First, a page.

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Browse the 1966 Encyclopaedia of New Zealand
Graphic: An Encyclopaedia of New Zealand 1966.


This information was published in 1966 in An Encyclopaedia of New Zealand, edited by A. H. McLintock. It has not been corrected and will not be updated.

Up-to-date information can be found elsewhere in Te Ara.



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Port of Otago

Within the entrance the harbour extends about 12 miles and at its head stands the city and port of Dunedin. About half way lies the port of Port Chalmers. The majority of large vessels are berthed at Dunedin. The tidal range is 4·2 ft neaps and 57 ft springs.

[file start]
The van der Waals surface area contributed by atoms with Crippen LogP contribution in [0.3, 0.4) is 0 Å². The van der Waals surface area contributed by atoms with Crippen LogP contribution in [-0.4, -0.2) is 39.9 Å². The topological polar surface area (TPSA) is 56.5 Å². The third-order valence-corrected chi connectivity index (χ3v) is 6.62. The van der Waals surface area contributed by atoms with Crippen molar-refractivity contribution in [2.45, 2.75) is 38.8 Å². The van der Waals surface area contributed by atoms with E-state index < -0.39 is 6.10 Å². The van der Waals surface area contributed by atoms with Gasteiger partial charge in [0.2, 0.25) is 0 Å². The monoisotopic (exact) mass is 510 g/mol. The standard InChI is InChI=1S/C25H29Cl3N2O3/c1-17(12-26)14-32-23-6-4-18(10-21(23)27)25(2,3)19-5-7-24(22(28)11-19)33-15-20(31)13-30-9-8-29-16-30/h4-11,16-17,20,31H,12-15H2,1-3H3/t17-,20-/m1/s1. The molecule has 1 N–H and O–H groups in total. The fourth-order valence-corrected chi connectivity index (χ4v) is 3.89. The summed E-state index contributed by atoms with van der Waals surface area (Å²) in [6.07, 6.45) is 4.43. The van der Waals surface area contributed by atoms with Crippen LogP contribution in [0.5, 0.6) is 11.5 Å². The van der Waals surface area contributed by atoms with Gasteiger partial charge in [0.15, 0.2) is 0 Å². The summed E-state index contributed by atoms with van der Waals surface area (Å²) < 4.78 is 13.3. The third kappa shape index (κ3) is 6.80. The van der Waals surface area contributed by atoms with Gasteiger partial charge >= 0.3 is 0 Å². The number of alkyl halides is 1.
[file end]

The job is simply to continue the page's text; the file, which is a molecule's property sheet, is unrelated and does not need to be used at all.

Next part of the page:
The maximum size and draught permissible for negotiating Victoria Channel, which runs from Port Chalmers to the city wharves, are as follows: length, 540 ft; beam, 72 ft; draught, 25 ft. The maximum for Port Chalmers are: length, 800 ft; beam, 90 ft; draught, 32 ft. Total berthage is 8,594 lineal feet. Most wharves are linked with the national railway system.

There are two electric cranes serving one berth at Port Chalmers. In addition, three serve two berths at Victoria wharf and two serve two berths at Birch Street, Dunedin. There are no wharf sheds at Port Chalmers, but at Dunedin there are 18 sheds with a maximum capacity of 2,812,248 cu. ft. One tug is available. The port has two graving docks at Port Chalmers for vessels of 530 ft and 300 ft length respectively. These are adjacent to ship-repair workshops. Most of the trade is handled at Dunedin, but final loading of large overseas vessels must be done at Port Chalmers.

by William Alexander Cullen, Executive Officer (Shipping and Harbours), Marine Department, Wellington.